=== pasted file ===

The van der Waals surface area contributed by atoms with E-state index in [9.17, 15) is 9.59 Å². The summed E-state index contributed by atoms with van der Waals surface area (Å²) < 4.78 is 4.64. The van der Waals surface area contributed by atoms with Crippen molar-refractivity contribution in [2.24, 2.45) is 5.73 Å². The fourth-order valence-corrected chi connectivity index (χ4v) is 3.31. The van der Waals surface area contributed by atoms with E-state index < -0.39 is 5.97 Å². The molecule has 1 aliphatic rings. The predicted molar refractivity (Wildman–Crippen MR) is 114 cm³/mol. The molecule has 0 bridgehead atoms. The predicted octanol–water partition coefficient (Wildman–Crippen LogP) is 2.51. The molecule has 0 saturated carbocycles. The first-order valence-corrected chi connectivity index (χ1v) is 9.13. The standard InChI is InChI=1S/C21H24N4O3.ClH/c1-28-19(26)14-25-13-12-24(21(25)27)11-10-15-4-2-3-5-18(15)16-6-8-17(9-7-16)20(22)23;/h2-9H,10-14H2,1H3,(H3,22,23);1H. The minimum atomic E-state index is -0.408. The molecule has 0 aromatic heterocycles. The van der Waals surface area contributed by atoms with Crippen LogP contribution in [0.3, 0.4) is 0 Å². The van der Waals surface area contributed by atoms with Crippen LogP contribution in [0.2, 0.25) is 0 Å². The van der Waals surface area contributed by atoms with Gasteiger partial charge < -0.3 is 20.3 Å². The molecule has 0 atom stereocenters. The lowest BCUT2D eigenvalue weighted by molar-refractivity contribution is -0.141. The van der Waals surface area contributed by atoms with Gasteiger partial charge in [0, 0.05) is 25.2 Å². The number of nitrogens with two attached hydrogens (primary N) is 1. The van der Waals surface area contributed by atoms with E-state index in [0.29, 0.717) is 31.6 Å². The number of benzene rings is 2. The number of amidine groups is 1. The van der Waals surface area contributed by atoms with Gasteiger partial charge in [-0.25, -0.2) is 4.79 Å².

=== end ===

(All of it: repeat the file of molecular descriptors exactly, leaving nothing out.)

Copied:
The van der Waals surface area contributed by atoms with E-state index in [9.17, 15) is 9.59 Å². The summed E-state index contributed by atoms with van der Waals surface area (Å²) < 4.78 is 4.64. The van der Waals surface area contributed by atoms with Crippen molar-refractivity contribution in [2.24, 2.45) is 5.73 Å². The fourth-order valence-corrected chi connectivity index (χ4v) is 3.31. The van der Waals surface area contributed by atoms with E-state index < -0.39 is 5.97 Å². The molecule has 1 aliphatic rings. The predicted molar refractivity (Wildman–Crippen MR) is 114 cm³/mol. The molecule has 0 bridgehead atoms. The predicted octanol–water partition coefficient (Wildman–Crippen LogP) is 2.51. The molecule has 0 saturated carbocycles. The first-order valence-corrected chi connectivity index (χ1v) is 9.13. The standard InChI is InChI=1S/C21H24N4O3.ClH/c1-28-19(26)14-25-13-12-24(21(25)27)11-10-15-4-2-3-5-18(15)16-6-8-17(9-7-16)20(22)23;/h2-9H,10-14H2,1H3,(H3,22,23);1H. The minimum atomic E-state index is -0.408. The molecule has 0 aromatic heterocycles. The van der Waals surface area contributed by atoms with Crippen LogP contribution in [0.3, 0.4) is 0 Å². The van der Waals surface area contributed by atoms with Crippen LogP contribution in [0.2, 0.25) is 0 Å². The van der Waals surface area contributed by atoms with Gasteiger partial charge < -0.3 is 20.3 Å². The molecule has 0 atom stereocenters. The lowest BCUT2D eigenvalue weighted by molar-refractivity contribution is -0.141. The van der Waals surface area contributed by atoms with Gasteiger partial charge in [0, 0.05) is 25.2 Å². The number of nitrogens with two attached hydrogens (primary N) is 1. The van der Waals surface area contributed by atoms with E-state index in [0.29, 0.717) is 31.6 Å². The number of benzene rings is 2. The number of amidine groups is 1. The van der Waals surface area contributed by atoms with Gasteiger partial charge in [-0.25, -0.2) is 4.79 Å².